Monsoon season is a perfect example of a ‘Frenemy’ – `Friend’ when it rains just right and ‘Enemy’ when it rains too much! Friend for the farmers, enemy for a city dweller like me; Some love the petrichor, some detest it; some relate rains with hot tea and snacks, some with muddy streets and damp clothes! This monsoon season, I got a chance to be ‘out-on-a-rainy-day’ in three big cities – Tokyo, Delhi and Mumbai and it was astounding to see how these city dwellers cope up with rains.
All these big cities are buzzing with life and activities through the day but the usual routine changes track when it rains here. The behaviour reflects the personality and outlook of the people and the city authority’s vision towards a “good place to live”. Let me start with Tokyo and gradually come to Delhi as it has become my home town and is a capital of many things!
Japanese are meticulous in whatever they do and are a corruption free society. The government, private institutions and individuals give high priority to safety, comfort and convenience. Life & social responsibility is highly valued and hence Japanese never compromise in the quality of infrastructure development and living spaces. Let me share a few instances encountered while I was ‘out- on -a-rainy-day’ in Tokyo.
In the morning, people diligently watch the weather forecast and while I was going out, my host told me it will rain today from 8 to 9 AM. Being a Delhite, I walked out ignoring the warning. As forecasted, it did start raining and my Delhi nerves panicked! But when I looked around, people were armed with all kinds of gears to combat rains. Not wanting to be the odd one out, dredging and walking soaked, I was forced to buy a ‘disposable’ umbrella (yes, there’s a thing like that!). At the metro station escalator, there were markers cautioning ‘wet floor’. People stood only on left side of the escalator, keeping the right side free or the ‘Free way’ for people who keep climbing while the escalator moves. I started noticing a new gadget at the entrance of every shop. It looked oddly placed, and hence made me curious. Some tall and sophisticated and some like a basket with plastic wrappers. I noticed a lady putting her umbrella inside the tool before entering the shop. The tool made a small sound and it wrapped the umbrella with a plastic bag! I saw every one walking inside the shop with their umbrella in the plastic cover with some rain water collected at the bottom of the cover. Interesting!! I recalled the MRF TVC, where people slip and slide on the wet floor but the MRF tyre car rides smoothly…. This advertisement will definitely not work in Tokyo!! Even though it rained for an hour, the streets weren’t flooded, no muddy puddles and no floating trash, a pleasing sight indeed!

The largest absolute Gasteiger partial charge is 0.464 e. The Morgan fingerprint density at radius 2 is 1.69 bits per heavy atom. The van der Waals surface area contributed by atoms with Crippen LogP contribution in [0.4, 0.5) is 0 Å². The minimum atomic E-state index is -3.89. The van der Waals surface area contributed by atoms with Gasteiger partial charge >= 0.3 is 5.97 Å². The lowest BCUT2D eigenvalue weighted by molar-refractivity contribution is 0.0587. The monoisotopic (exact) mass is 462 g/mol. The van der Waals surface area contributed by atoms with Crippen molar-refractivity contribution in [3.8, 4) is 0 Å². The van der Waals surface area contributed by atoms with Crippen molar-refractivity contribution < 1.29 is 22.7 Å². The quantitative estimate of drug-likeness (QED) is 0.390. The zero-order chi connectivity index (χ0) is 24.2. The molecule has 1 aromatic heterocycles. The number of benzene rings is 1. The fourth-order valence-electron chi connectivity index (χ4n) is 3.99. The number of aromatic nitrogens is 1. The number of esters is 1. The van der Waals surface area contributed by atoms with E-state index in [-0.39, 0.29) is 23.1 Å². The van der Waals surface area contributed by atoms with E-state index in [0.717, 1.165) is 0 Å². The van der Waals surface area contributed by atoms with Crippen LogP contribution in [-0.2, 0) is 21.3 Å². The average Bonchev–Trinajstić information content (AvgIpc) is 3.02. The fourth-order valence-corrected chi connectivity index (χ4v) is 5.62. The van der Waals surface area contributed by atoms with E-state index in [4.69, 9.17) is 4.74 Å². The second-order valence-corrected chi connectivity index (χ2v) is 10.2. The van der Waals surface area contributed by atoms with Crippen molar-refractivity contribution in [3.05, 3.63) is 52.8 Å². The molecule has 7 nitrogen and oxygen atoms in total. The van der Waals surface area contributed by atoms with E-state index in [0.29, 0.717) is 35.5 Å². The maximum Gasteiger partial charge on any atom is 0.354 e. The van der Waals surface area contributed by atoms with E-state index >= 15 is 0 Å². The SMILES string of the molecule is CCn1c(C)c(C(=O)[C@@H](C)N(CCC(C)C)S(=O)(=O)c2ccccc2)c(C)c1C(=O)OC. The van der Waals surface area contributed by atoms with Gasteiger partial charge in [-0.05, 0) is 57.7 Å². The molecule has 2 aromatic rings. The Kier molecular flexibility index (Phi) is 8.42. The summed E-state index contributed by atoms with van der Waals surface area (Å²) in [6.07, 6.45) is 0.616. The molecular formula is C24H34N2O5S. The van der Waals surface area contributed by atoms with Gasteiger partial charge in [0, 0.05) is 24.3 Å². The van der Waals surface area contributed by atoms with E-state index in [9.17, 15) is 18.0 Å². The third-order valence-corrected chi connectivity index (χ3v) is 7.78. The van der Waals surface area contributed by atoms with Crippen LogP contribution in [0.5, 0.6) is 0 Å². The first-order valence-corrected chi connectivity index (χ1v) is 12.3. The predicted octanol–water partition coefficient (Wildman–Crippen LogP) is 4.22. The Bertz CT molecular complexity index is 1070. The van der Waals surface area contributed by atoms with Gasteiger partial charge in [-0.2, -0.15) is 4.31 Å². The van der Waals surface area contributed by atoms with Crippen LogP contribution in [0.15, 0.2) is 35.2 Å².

How do the Japanese manage this? The city does trash collection and drain cleaning regularly. The inhabitants are much disciplined and no trash is thrown on the streets. In very crowded areas, particularly where tourists often visit, well-dressed men & women walk around with a carry bag and tweezers searching for trash. They diligently pick the trash and dispose it at the right place.. I remember while I was working in one office in Tokyo, after lunch, men and women in business suits would go out for 15 minutes with carry bags to pick trash! The cleanliness of the city is a collective effort of the constructor who constructs the pavement and road, municipality who diligently collect the trash and the inhabitants who take utmost care to keep their living space clean.